Texas crop, weather for Sept. 4, 2013
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Texas crop, weather for Sept. 4, 2013

Gulf Coast/Central Texas cotton harvest running ‘hot and heavy’

Cotton combine head

Cotton harvesting has begun is some areas of the Blacklands, and will speed up the second week of September, according to a Texas A&M AgriLife Extension Service expert. (Texas A&M AgriLife Extension Service photo)

Writer: Robert Burns, 903-834-6191, rd-burns@tamu.edu

COLLEGE STATION – From the Gulf Coast to Dallas, cotton harvesting. or preparations for it, were going “fast and furious,” according to a Texas A&M AgriLife Extension Service expert.

“There’s going to be a lot of cotton coming out of these fields in a fairly compressed period compared to most years,” said Dr. Gaylon Morgan, AgriLife Extension statewide cotton specialist, College Station.

In the Upper Gulf Coast, the cotton harvest actually started a couple of weeks ago, but was delayed by rain. However, now the harvesting has actively resumed, Morgan said.



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Coastal counties, such as Matagorda, are mostly finished, with Wharton and Colorado making great progress, and harvest activities were progressing up through the Central Texas Blacklands, he said.

“A lot of defoliating has gone on in the past seven to 10 days in the Blacklands, and will continue for the next week,” he said. “Harvesting has begun is some areas of the Blacklands, and will increase this week.”

Without any tropical storms on the immediate horizon, Morgan expected the harvest in the southern half of the state to continue with minimal issues.

“In many cases, we have tropical storms or fall weather bringing more precipitation into the Upper Gulf Coast and Blacklands, but we haven’t had that this year, which has been great for timely harvest and should also keep the fiber quality up,” he said.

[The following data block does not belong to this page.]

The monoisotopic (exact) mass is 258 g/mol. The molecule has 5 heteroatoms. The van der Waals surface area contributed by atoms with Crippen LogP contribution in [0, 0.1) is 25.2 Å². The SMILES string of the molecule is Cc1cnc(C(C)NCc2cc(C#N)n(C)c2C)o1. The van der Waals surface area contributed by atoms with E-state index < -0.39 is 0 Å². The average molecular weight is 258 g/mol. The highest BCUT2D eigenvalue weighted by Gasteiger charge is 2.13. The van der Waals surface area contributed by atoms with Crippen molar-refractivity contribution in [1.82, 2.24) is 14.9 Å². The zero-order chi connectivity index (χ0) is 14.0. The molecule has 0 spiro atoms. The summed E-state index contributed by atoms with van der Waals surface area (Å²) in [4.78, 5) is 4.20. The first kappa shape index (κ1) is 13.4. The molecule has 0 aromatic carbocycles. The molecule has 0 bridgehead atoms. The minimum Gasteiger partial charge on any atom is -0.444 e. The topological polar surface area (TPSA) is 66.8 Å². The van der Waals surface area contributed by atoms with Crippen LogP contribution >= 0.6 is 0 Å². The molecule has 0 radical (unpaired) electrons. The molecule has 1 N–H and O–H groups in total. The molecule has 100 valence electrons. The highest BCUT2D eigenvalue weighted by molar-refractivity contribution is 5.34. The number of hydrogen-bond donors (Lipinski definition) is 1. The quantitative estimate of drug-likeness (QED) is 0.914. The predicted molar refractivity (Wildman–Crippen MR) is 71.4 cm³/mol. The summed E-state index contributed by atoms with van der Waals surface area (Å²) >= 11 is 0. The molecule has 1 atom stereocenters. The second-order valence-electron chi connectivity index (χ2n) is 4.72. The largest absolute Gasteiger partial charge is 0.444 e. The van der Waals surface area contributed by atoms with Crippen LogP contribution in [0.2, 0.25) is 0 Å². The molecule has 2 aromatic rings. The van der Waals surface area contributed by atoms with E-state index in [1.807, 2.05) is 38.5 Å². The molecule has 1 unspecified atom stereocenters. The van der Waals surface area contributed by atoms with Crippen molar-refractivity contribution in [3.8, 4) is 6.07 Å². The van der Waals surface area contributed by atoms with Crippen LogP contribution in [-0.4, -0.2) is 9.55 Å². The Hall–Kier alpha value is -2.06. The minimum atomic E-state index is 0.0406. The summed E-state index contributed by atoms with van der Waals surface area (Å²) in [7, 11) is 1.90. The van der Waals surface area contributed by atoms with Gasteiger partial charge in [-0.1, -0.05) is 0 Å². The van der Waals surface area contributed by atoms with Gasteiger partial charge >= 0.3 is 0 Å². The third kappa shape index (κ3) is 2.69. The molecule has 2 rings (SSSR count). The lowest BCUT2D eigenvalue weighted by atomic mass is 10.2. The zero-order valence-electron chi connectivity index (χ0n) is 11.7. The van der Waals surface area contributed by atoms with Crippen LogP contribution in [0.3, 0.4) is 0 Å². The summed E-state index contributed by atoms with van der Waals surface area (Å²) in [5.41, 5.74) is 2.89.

South Plains and Rolling Plains cotton – at least that which is irrigated – has made progress thanks to warmer weather, according to Morgan.

“Increased heat units the past couple of weeks have allowed the crop to catch up on maturity,” he said. “The bad news, they haven’t had much moisture.”

In the Rolling Plains, the crop has been late but has looked pretty good most of the summer, but the dryland could use more moisture, he said.

“In most of the High Plains, the dryland crop really doesn’t exist, but the Rolling Plains dryland crop was planted late, got some moisture and should make a respectable crop,” Morgan said.

What could spoil the prospects for the High Plains and Rolling Plains cotton would be an early freeze as the crop is still a little behind in maturity, he said.

More information on the current Texas drought and wildfire alerts can be found on the AgriLife Extension Agricultural Drought Task Force website at http://agrilife.tamu.edu/drought/ .

AgriLife Extension district reporters compiled the following summaries:

Map of the 12 Texas A&M AgriLife Extension Service Districts.

The 12 Texas A&M AgriLife Extension Service Districts

Central: The region was hot and mainly dry, with a few showers over the Labor Day weekend. Stock water was becoming an issue in some areas. Grasshoppers still had a presence, and armyworms were found in a few locations. Corn and sorghum yields were good. Producers were defoliating cotton. Pecan trees were dropping nuts, and there were reports of heavy aphid infestations. Hay fields showed little growth. Livestock body condition scores were declining due to the lack of grazing across the area.